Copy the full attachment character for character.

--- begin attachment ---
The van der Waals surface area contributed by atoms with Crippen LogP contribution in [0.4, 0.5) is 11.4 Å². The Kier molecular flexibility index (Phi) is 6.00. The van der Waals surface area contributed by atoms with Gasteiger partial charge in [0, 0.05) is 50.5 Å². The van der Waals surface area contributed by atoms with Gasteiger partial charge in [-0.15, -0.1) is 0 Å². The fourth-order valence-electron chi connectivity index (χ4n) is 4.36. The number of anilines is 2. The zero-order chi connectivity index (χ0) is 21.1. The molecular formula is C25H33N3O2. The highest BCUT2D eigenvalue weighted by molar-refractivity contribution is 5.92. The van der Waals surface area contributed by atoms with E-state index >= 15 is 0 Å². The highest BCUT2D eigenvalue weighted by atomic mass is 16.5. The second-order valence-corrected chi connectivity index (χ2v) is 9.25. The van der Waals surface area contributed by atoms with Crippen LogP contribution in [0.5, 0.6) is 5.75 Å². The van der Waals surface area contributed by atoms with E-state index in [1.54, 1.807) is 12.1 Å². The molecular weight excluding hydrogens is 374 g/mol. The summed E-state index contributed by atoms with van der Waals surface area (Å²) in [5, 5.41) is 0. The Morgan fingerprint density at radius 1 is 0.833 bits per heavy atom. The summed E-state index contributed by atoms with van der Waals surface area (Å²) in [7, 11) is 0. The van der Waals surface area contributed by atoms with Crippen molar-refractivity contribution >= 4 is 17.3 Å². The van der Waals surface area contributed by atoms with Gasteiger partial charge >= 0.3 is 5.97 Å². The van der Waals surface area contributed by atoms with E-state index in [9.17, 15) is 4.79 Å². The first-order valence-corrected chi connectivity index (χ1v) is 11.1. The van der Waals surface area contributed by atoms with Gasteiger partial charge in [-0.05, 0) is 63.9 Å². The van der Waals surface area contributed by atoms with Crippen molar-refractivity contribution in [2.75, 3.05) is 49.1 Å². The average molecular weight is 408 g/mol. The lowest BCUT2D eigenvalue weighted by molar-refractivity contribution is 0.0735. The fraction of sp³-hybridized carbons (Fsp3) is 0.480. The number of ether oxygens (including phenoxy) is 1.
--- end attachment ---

The van der Waals surface area contributed by atoms with Crippen LogP contribution in [0.4, 0.5) is 11.4 Å². The Kier molecular flexibility index (Phi) is 6.00. The van der Waals surface area contributed by atoms with Gasteiger partial charge in [0, 0.05) is 50.5 Å². The van der Waals surface area contributed by atoms with Gasteiger partial charge in [-0.15, -0.1) is 0 Å². The fourth-order valence-electron chi connectivity index (χ4n) is 4.36. The number of anilines is 2. The zero-order chi connectivity index (χ0) is 21.1. The molecular formula is C25H33N3O2. The highest BCUT2D eigenvalue weighted by molar-refractivity contribution is 5.92. The van der Waals surface area contributed by atoms with E-state index >= 15 is 0 Å². The highest BCUT2D eigenvalue weighted by atomic mass is 16.5. The second-order valence-corrected chi connectivity index (χ2v) is 9.25. The van der Waals surface area contributed by atoms with Crippen LogP contribution in [0.5, 0.6) is 5.75 Å². The van der Waals surface area contributed by atoms with E-state index in [1.54, 1.807) is 12.1 Å². The molecular weight excluding hydrogens is 374 g/mol. The summed E-state index contributed by atoms with van der Waals surface area (Å²) in [5, 5.41) is 0. The Morgan fingerprint density at radius 1 is 0.833 bits per heavy atom. The summed E-state index contributed by atoms with van der Waals surface area (Å²) in [7, 11) is 0. The van der Waals surface area contributed by atoms with Crippen molar-refractivity contribution >= 4 is 17.3 Å². The van der Waals surface area contributed by atoms with Gasteiger partial charge >= 0.3 is 5.97 Å². The van der Waals surface area contributed by atoms with E-state index in [9.17, 15) is 4.79 Å². The first-order valence-corrected chi connectivity index (χ1v) is 11.1. The van der Waals surface area contributed by atoms with Gasteiger partial charge in [-0.05, 0) is 63.9 Å². The van der Waals surface area contributed by atoms with Crippen molar-refractivity contribution in [2.75, 3.05) is 49.1 Å². The average molecular weight is 408 g/mol. The lowest BCUT2D eigenvalue weighted by molar-refractivity contribution is 0.0735. The fraction of sp³-hybridized carbons (Fsp3) is 0.480. The number of ether oxygens (including phenoxy) is 1.